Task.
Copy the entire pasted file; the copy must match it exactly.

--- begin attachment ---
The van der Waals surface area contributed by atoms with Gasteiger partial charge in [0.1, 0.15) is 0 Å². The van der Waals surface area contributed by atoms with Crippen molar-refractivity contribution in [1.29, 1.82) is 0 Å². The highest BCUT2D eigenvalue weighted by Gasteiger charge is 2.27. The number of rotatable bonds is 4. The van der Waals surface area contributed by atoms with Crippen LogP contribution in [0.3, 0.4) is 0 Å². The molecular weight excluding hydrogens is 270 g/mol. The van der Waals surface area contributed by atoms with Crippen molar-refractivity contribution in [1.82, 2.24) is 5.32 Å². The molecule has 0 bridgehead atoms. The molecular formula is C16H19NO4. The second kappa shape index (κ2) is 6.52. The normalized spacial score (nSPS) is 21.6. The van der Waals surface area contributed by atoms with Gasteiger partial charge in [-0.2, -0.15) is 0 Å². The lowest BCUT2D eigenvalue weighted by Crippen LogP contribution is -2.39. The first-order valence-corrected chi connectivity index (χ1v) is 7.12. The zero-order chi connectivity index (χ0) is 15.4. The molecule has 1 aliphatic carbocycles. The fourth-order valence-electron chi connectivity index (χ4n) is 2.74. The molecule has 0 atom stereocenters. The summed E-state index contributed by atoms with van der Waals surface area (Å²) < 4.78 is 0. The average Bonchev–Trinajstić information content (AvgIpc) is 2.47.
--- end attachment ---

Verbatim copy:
The van der Waals surface area contributed by atoms with Gasteiger partial charge in [0.1, 0.15) is 0 Å². The van der Waals surface area contributed by atoms with Crippen molar-refractivity contribution in [1.29, 1.82) is 0 Å². The highest BCUT2D eigenvalue weighted by Gasteiger charge is 2.27. The number of rotatable bonds is 4. The van der Waals surface area contributed by atoms with Crippen LogP contribution in [0.3, 0.4) is 0 Å². The molecular weight excluding hydrogens is 270 g/mol. The van der Waals surface area contributed by atoms with Crippen molar-refractivity contribution in [1.82, 2.24) is 5.32 Å². The molecule has 0 bridgehead atoms. The molecular formula is C16H19NO4. The second kappa shape index (κ2) is 6.52. The normalized spacial score (nSPS) is 21.6. The van der Waals surface area contributed by atoms with Gasteiger partial charge in [-0.2, -0.15) is 0 Å². The lowest BCUT2D eigenvalue weighted by Crippen LogP contribution is -2.39. The first-order valence-corrected chi connectivity index (χ1v) is 7.12. The zero-order chi connectivity index (χ0) is 15.4. The molecule has 1 aliphatic carbocycles. The fourth-order valence-electron chi connectivity index (χ4n) is 2.74. The molecule has 0 atom stereocenters. The summed E-state index contributed by atoms with van der Waals surface area (Å²) < 4.78 is 0. The average Bonchev–Trinajstić information content (AvgIpc) is 2.47.